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Energy Sector Should Lead Job Growth Campaign for Underserved Communities, Minorities

As the United States transitions to a new era of domestic energy production, the oil and gas industry and other sectors could play a key role in helping underserved communities “secure economic self-reliance, parity, power and civil rights,” according to a report published Tuesday by the National Urban League’s (NUL) Washington Bureau.

With newfound domestic energy abundance made possible by energy development and growth in renewables, NUL said 2016 marks an “important moment” in the energy sector. The group said its report should serve as “a starting place for...creating more equitable policies in how energy is used and greater participation in how our community can help shape those policies and greater participation.”

Estimating 1.4 million jobs in U.S. oil and gas and petrochemical sectors, one million direct and indirect jobs in electricity and transmission and 200,000 jobs in the solar industry, NUL wrote that “the energy sector is a people intensive industry with opportunities to explore across the nation and at all levels.”

As the current workforce ages, around 1.9 million job opportunities are anticipated within these industries through 2035, NUL said.

“With the right emphasis, training, and preparation, the prospects for growth in employment among African Americans and Latinos in the energy industry are good. In the next seven to 10 years, electric and natural gas utilities will see up to one half of their personnel retire,” NUL wrote. “Addressing this skills gap presents an historic opportunity to create a workforce that reflects the increasing diversity of our nation. Further, as America continues to transition to cleaner and renewable energy, the employment and economic opportunities for African Americans and other minorities could be immense.”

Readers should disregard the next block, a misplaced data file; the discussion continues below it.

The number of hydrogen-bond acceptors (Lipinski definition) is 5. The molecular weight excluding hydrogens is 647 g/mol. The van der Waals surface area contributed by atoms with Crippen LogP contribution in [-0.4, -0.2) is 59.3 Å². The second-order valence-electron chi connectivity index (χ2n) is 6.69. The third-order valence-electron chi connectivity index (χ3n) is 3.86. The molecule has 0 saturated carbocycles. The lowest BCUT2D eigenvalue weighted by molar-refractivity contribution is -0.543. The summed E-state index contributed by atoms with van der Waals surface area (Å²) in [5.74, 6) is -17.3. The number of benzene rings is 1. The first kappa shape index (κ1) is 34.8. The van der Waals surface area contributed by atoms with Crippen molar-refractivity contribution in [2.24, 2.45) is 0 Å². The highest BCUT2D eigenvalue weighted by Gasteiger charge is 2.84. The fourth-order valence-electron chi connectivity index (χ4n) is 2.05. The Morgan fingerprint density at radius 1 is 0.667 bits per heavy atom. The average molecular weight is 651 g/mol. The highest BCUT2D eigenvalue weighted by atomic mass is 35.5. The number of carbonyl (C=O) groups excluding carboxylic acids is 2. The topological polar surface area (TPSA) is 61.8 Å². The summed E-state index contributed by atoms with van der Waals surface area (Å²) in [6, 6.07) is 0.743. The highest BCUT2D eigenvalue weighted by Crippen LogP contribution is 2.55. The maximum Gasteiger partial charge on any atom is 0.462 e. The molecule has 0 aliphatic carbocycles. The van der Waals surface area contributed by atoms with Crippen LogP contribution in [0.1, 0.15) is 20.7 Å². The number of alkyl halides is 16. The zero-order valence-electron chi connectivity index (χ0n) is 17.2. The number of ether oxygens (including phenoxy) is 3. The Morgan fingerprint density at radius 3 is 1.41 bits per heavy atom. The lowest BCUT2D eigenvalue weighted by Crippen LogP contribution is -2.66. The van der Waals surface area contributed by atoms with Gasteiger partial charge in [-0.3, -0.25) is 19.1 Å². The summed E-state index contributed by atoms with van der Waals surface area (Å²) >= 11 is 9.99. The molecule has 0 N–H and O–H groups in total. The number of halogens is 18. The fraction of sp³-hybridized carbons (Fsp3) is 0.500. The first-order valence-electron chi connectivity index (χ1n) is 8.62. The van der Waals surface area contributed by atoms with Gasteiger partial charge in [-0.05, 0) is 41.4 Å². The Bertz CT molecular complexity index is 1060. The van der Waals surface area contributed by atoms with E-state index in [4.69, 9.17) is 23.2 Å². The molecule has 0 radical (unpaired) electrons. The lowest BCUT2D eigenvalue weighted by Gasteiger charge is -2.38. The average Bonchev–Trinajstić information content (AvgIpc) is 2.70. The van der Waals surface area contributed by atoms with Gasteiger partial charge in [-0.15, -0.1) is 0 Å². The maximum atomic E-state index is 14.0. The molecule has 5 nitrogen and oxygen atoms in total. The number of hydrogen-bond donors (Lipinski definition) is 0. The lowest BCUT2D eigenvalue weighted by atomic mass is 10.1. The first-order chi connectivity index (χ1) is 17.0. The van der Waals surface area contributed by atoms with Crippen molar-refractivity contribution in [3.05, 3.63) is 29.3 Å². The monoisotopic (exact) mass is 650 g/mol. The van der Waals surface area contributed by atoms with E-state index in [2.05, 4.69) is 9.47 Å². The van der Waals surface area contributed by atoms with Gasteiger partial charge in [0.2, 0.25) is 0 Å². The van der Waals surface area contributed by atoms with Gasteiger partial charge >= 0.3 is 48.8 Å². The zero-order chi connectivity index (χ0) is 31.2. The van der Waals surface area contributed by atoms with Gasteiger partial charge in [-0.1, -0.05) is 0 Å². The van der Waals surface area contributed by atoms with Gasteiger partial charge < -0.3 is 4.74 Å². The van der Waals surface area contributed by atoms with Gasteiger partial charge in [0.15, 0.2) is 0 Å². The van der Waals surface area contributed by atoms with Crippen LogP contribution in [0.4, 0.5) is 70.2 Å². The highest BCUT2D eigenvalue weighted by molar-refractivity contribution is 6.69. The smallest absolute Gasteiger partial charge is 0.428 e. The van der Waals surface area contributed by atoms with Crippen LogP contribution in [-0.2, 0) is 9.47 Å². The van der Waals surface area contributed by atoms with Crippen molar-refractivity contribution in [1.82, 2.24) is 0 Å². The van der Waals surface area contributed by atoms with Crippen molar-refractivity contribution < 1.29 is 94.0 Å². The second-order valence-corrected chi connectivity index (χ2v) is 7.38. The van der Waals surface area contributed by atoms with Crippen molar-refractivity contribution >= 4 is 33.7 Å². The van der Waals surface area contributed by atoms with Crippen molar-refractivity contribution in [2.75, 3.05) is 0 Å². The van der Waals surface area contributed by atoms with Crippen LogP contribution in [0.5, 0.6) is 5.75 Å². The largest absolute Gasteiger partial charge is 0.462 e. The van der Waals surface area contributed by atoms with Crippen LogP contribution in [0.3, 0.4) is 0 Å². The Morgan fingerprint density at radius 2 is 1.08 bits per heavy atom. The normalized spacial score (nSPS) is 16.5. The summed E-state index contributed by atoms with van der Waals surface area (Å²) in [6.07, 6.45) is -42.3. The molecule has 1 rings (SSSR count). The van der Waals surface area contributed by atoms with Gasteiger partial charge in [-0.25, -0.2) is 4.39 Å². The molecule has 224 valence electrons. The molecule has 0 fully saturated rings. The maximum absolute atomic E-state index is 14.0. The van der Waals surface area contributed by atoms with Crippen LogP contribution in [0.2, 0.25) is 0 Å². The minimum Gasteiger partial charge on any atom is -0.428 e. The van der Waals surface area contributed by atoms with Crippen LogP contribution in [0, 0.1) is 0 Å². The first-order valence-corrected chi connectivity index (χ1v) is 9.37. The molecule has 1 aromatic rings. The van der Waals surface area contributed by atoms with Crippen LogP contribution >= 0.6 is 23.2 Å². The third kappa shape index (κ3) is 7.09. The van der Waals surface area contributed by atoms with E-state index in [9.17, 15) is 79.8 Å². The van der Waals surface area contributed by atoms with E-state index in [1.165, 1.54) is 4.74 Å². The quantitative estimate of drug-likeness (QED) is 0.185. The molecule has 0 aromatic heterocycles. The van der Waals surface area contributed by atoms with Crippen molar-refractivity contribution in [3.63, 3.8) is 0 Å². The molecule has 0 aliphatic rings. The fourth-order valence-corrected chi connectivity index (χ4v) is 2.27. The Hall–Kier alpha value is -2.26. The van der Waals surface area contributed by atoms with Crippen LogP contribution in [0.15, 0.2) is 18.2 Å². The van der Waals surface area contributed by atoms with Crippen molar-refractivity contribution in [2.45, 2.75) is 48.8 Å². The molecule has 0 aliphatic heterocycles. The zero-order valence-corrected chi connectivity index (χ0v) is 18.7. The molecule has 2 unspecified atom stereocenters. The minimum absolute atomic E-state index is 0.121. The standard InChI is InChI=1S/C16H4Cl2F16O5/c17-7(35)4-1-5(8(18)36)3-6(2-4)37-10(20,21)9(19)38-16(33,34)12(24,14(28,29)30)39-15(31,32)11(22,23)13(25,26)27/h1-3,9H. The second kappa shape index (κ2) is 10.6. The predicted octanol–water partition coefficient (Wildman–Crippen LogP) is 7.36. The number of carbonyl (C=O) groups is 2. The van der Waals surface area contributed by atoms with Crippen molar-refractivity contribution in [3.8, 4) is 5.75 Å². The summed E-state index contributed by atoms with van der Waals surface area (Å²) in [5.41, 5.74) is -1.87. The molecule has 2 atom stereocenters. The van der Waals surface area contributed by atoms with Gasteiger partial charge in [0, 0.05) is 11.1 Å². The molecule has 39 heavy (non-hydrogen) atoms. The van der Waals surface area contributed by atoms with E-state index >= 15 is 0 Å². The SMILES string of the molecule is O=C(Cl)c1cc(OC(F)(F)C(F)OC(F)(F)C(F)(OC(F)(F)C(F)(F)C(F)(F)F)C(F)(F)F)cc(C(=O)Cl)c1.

The growth in U.S. oil and gas production now puts the nation in “a position of energy leadership that was unthinkable a short time ago.” The industry now “represents a significant opportunity for job growth among racially and ethnically diverse communities,” NUL wrote.

NUL cited a report published earlier this year by the American Petroleum Institute (API) that identified current and projected totals for industry employment of women and minorities (see Shale Daily, March 10). As of 2015, the U.S. oil and gas industry employed 94,000 African Americans and 283,500 Latinos out of 1.4 million total jobs, according to the API-backed report.

“While the oil and natural gas industry should be acknowledged for assessing the opportunities by providing the data on current and future workforce opportunities as well as starting a conversation about greater inclusion, the industry still has a long way to go,” NUL wrote. “In 2014, African Americans represented 12% of the U.S. Labor force yet only 7% of the oil and gas workforce. Further, according to their own projections, African Americans are expected to make up slightly more than 6% of the workforce by 2035 if significant improvements are not made.”

NUL pointed to several existing programs in the energy industry as positive steps, such as the Center for Energy Workforce Development.

“The oil and natural gas industry has also been developing strategies, research, and programs to better understand the challenges and create greater public awareness of the opportunities associated with engaging and growing high impact strategic partnerships based on shared interests in job creation and workforce opportunities in the industry,” NUL wrote. “This focus on greater collaboration, outreach and education with African Americans, Asian Americans, Latinos, Native Americans, millennials, veterans, and women begins with in-depth research and is in support of developing and preparing for the industry’s workforce of the future.”

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